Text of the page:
Diversification is important, even for CEOs. So perhaps other shareholders won’t mind that O’Neill invests in other assets outside Woodside shares. Perhaps she needs the money for a new house, or a holiday.

Even so, it’s not like O’Neill doesn’t have skin in the Woodside game. After this sale, O’Neill still owns (directly and indirectly) 155,727 Woodside shares, with a value of just over $5.85 million. She also owns another 165,147 restricted shares, and 106,488 performance rights.

So perhaps considering this, the sale of just over $244,000 worth of Woodside shares might not seem so significant. Investors don’t seem to think so anyway, considering they have sent the Woodside share price up more than 5% in the past week alone:

The post Why did the Woodside CEO just sell off over $200,000 worth of shares? appeared first on The Motley Fool Australia.

Should you invest $1,000 in Woodside Petroleum Ltd right now?

Before you consider Woodside Petroleum Ltd, you’ll want to hear this.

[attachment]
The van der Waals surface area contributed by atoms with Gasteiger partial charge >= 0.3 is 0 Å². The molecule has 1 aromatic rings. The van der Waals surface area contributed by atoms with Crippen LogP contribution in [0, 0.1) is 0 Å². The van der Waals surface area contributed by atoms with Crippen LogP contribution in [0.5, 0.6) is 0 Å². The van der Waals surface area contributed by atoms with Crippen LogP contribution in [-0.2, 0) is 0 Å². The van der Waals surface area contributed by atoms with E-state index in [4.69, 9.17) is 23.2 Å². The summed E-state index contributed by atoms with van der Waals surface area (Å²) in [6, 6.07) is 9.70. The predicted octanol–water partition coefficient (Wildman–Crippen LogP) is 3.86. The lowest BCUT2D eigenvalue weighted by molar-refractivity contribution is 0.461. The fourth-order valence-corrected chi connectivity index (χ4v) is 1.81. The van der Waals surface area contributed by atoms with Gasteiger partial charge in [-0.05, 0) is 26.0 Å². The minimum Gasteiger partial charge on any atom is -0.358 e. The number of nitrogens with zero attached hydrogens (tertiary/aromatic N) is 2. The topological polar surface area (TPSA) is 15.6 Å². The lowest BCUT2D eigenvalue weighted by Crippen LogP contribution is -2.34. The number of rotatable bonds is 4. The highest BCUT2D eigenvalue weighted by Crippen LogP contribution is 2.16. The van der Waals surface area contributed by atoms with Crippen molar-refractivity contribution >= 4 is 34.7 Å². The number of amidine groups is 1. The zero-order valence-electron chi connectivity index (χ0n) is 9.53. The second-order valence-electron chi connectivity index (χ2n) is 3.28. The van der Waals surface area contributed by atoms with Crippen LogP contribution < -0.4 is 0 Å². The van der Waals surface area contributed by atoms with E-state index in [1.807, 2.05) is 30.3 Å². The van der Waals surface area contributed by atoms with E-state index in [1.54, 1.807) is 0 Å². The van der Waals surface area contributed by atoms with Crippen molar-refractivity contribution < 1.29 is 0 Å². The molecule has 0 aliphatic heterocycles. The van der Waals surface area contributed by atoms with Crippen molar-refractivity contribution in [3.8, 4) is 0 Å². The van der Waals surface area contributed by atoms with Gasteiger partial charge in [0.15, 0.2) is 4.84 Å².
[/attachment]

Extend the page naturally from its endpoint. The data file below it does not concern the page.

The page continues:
Motley Fool Investing expert Scott Phillips just revealed what he believes are the 5 best stocks for investors to buy right now… and Woodside Petroleum Ltd wasn’t one of them.

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See The 5 Stocks
*Returns as of March 1 2023

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Motley Fool contributor Sebastian Bowen has no position in any of the stocks mentioned. The Motley Fool Australia’s parent company Motley Fool Holdings Inc. has no position in any of the stocks mentioned. The Motley Fool Australia has no position in any of the stocks mentioned. The Motley Fool has a disclosure policy. This article contains general investment advice only (under AFSL 400691). Authorised by Scott Phillips.

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Qantas share price takes off to new multi-year high on Tuesday

A kid wearing a pilot helmet holds a paper plane up to the sky.A kid wearing a pilot helmet holds a paper plane up to the sky.

The Qantas Airways Limited (ASX: QAN) share price hit a new 52-week high today of $6.71. This represents its highest price since the COVID-19 crash.